Who decides what’s built in your community?

Should local planning decisions be taken by professional officers or elected councillors?

Earlier this month the Leader of a London Borough decided to reduce the role his fellow councillors play in determining planning applications.  Jas Athwal, Leader of the newly elected Labour administration in Redbridge, decided – along with his fellow Cabinet members – to get rid of local area planning committees that had previously decided the fate of hundreds of planning applications every year.  Instead, a central Regulatory Committee with Borough-wide scope will consider a smaller number of planning applications, with the rest determined by Redbridge’s Planning Officers under delegated powers.

At first glance, this might seem like a strange decision for an elected representative to take, but it is neither as radical, nor as undemocratic, as it might initially seem.  In every local authority across the country most planning applications (whether for home extensions, individual new-builds or change of building use) are determined by planning officers without ever being discussed before a committee.  The applications are publicised in the local community and anyone has the right to comment on, or object to them, but the decision is not taken in a democratic forum.

However, for large scale and/or controversial applications, the normal course of events is for the plans to go before a committee of elected councillors to decide.  The qualifying criteria for committee involvement vary from one local authority to another, but the procedure is the same in all instances: the application is publicised; the community, local and statutory stakeholders can comment; planning officers make their recommendation; and the application is considered, debated and decided upon by a committee of local councillors.

There are pros and cons to both processes: planning officers are qualified professionals who understand planning policy and are actively involved in preparing the Local Plan (the development framework) for the whole of their local authority; local councillors may have a clearer understanding of the areas they represent and benefit from an electoral mandate from the local populace.  In simplistic terms, officers bring professional rigour to their decisions; committees bring democratic openness to the process.  Opposition to officer-made decisions often comes from local objectors, who bemoan an ‘inherent lack’ of democracy, while opposition to committee-made decisions often comes from developers, who bemoan an ‘inherent lack’ of accountability or professionalism.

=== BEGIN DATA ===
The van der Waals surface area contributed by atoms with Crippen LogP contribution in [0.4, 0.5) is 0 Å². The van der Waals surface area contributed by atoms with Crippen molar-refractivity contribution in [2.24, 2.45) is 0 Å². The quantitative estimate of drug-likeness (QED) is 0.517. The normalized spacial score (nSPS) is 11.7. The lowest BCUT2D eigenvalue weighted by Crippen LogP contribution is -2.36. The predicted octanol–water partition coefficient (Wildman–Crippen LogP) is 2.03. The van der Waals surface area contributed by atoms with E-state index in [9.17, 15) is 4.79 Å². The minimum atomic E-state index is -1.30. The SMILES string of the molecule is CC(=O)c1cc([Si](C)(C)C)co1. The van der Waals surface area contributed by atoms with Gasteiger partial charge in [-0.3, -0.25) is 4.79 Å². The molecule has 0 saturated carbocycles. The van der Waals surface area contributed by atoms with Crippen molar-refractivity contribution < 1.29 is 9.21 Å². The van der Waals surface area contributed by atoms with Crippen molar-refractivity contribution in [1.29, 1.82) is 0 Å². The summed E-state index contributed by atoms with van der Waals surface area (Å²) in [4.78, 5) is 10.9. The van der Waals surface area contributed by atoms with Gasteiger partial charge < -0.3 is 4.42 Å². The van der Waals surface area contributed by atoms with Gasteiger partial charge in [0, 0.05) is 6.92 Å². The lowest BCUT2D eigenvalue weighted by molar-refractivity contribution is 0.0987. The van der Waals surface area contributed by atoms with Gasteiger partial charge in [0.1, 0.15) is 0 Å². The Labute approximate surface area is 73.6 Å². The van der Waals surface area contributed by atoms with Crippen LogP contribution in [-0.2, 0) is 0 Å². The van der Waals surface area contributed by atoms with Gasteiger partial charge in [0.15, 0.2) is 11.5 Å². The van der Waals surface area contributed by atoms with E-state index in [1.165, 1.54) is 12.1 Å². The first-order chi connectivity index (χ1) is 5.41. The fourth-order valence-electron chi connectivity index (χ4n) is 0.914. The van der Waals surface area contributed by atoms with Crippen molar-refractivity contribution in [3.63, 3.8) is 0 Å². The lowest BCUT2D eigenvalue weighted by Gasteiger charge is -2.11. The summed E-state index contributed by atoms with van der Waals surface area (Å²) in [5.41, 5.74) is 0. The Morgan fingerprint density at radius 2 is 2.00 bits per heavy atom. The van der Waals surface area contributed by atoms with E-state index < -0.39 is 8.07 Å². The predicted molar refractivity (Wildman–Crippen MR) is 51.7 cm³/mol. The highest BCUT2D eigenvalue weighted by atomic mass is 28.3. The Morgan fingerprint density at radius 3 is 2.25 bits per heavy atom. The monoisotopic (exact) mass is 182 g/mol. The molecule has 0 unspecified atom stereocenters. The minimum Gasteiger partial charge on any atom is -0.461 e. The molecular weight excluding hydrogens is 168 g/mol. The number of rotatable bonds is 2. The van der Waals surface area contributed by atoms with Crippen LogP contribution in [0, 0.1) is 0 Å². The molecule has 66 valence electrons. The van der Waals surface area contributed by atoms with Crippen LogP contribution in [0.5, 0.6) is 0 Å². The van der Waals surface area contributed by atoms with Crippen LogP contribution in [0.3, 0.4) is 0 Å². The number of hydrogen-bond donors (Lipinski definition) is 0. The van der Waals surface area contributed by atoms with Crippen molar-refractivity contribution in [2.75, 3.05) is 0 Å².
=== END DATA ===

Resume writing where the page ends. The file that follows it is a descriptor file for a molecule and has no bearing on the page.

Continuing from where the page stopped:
This is an issue that goes to the heart of the national debate on planning and is the subject of a constant stream of mixed messages from government.  On the one hand, successive Planning Ministers have trumpeted the removal of burdensome red-tape, designed to make the planning process simpler (let’s ensure the professionals can make the right decisions and quickly), whilst on the other the Secretary of State in exactly the same department (DCLG) continues to promote Localism and the role that local communities should play in determining applications (let’s ensure that local communities control what happens in their backyard).

In Redbridge, Jas Athwal has come down clearly on the side of allowing the professionals to decide what’s best.  Whilst there is a great deal of merit in this choice, it is still a controversial one, and it’s interesting to note that it was taken very early in the electoral cycle.  It remains to be seen whether his fellow councillors, and the constituents who voted for them, will agree it was the right one.

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